736 - 778


Roland (pronounced [ʁɔ.lɑ̃]; Old Frankish: *Hrōþiland; Medieval Latin: Hruodlandus or Rotholandus; Italian: Orlando or Rolando; died 15 August 778) was a Frankish military leader under Charlemagne who became one of the principal figures in the literary cycle known as the Matter of France. The historical Roland was military governor of the Breton March, responsible for defending Francia's frontier against the Bretons. Read more on Wikipedia

Since 2007, the English Wikipedia page of Roland has received more than 786,244 page views. His biography is available in 49 different languages on Wikipedia making him the 30th most popular military personnel.

Memorability Metrics

  • 790k

    Page Views (PV)

  • 74.47

    Historical Popularity Index (HPI)

  • 49

    Languages Editions (L)

  • 10.02

    Effective Languages (L*)

  • 2.45

    Coefficient of Variation (CV)

Page views of Rolands by language


Among military personnels, Roland ranks 30 out of 1,194Before him are Pyrrhus of Epirus, Horatio Nelson, 1st Viscount Nelson, Ptolemy I Soter, Vercingetorix, Simo Häyhä, and Guan Yu. After him are Baron Munchausen, Jochi, Ratko Mladić, Douglas MacArthur, Charles XIV John of Sweden, and Flavius Aetius.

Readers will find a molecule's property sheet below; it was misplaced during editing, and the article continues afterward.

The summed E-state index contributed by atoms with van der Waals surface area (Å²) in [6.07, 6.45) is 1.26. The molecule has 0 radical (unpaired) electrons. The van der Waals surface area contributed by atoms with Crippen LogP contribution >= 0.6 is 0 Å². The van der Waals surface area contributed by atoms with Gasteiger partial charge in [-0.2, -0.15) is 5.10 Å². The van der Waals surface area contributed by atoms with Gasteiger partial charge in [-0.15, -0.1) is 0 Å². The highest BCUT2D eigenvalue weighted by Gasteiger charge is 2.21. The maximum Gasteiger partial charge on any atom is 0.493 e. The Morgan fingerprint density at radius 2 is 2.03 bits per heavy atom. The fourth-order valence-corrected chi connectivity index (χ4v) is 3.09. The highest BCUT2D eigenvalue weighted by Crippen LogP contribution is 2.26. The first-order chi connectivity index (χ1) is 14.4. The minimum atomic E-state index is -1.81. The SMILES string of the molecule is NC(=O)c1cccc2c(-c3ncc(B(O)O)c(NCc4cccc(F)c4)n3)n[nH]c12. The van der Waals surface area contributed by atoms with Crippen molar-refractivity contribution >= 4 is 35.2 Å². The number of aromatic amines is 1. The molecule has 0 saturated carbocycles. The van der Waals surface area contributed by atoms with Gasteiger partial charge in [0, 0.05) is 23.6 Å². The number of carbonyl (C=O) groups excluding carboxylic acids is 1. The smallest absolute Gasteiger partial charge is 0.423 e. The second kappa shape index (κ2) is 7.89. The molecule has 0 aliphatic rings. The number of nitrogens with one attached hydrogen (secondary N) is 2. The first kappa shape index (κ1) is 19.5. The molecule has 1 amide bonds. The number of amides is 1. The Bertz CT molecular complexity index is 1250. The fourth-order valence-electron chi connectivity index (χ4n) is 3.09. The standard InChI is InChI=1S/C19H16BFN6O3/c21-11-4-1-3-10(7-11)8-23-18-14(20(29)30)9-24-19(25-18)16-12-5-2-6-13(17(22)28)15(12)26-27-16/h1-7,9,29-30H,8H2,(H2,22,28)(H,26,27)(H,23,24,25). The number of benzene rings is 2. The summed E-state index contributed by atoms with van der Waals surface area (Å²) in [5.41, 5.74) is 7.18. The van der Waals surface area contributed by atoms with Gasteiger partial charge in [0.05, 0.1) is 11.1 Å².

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Among people born in 736, Roland ranks 1 Among people deceased in 778, Roland ranks 1After him is Lupus II of Gascony.

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In Spain

Among people born in Spain, Roland ranks 35 out of 1,895Before him are Federico García Lorca (1898), Julio Iglesias (1943), Catherine of Aragon (1485), Philip IV of Spain (1605), El Cid (1045), and Philip III of Spain (1578). After him are Pope Callixtus III (1379), Charles II of Spain (1661), Montserrat Caballé (1933), Isidore of Seville (560), Luis Buñuel (1900), and Anne of Austria (1601).


Among military personnels born in Spain, Roland ranks 1After him are Pedro de Alvarado (1485), Pedro de Valdivia (1497), Gonzalo Fernández de Córdoba (1453), Juan Pujol García (1912), John of Austria the Younger (1629), José Sanjurjo (1872), Antonio Tejero (1932), Álvaro de Bazán, 1st Marquess of Santa Cruz (1526), Gaius Laelius (-300), Serena (365), and Inés Suárez (1507).

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